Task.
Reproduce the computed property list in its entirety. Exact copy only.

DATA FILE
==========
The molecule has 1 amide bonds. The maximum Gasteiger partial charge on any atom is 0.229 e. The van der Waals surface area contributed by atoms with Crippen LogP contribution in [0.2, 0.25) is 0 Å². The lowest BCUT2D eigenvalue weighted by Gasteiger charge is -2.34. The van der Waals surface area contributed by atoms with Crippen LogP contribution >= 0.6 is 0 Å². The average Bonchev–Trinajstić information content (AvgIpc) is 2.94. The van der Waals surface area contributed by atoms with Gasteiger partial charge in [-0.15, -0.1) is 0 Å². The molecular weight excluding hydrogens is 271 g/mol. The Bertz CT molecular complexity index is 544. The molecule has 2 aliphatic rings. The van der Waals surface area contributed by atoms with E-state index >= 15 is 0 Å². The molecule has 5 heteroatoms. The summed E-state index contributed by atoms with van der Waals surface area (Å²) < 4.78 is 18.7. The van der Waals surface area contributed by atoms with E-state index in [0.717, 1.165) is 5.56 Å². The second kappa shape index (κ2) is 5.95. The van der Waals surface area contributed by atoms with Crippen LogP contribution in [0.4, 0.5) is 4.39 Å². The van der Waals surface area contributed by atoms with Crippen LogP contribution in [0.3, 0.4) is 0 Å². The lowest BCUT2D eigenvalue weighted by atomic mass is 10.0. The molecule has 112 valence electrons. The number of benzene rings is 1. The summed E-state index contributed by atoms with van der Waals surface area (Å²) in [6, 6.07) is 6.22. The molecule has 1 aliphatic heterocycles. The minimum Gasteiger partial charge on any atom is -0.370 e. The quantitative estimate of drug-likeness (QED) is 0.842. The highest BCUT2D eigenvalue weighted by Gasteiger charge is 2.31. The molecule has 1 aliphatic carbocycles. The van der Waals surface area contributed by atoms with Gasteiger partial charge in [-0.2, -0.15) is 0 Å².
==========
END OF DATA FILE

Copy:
The molecule has 1 amide bonds. The maximum Gasteiger partial charge on any atom is 0.229 e. The van der Waals surface area contributed by atoms with Crippen LogP contribution in [0.2, 0.25) is 0 Å². The lowest BCUT2D eigenvalue weighted by Gasteiger charge is -2.34. The van der Waals surface area contributed by atoms with Crippen LogP contribution >= 0.6 is 0 Å². The average Bonchev–Trinajstić information content (AvgIpc) is 2.94. The van der Waals surface area contributed by atoms with Gasteiger partial charge in [-0.15, -0.1) is 0 Å². The molecular weight excluding hydrogens is 271 g/mol. The Bertz CT molecular complexity index is 544. The molecule has 2 aliphatic rings. The van der Waals surface area contributed by atoms with E-state index >= 15 is 0 Å². The molecule has 5 heteroatoms. The summed E-state index contributed by atoms with van der Waals surface area (Å²) < 4.78 is 18.7. The van der Waals surface area contributed by atoms with E-state index in [0.717, 1.165) is 5.56 Å². The second kappa shape index (κ2) is 5.95. The van der Waals surface area contributed by atoms with Crippen LogP contribution in [0.4, 0.5) is 4.39 Å². The van der Waals surface area contributed by atoms with Crippen LogP contribution in [0.3, 0.4) is 0 Å². The lowest BCUT2D eigenvalue weighted by atomic mass is 10.0. The molecule has 112 valence electrons. The number of benzene rings is 1. The summed E-state index contributed by atoms with van der Waals surface area (Å²) in [6, 6.07) is 6.22. The molecule has 1 aliphatic heterocycles. The minimum Gasteiger partial charge on any atom is -0.370 e. The quantitative estimate of drug-likeness (QED) is 0.842. The highest BCUT2D eigenvalue weighted by Gasteiger charge is 2.31. The molecule has 1 aliphatic carbocycles. The van der Waals surface area contributed by atoms with Gasteiger partial charge in [-0.2, -0.15) is 0 Å².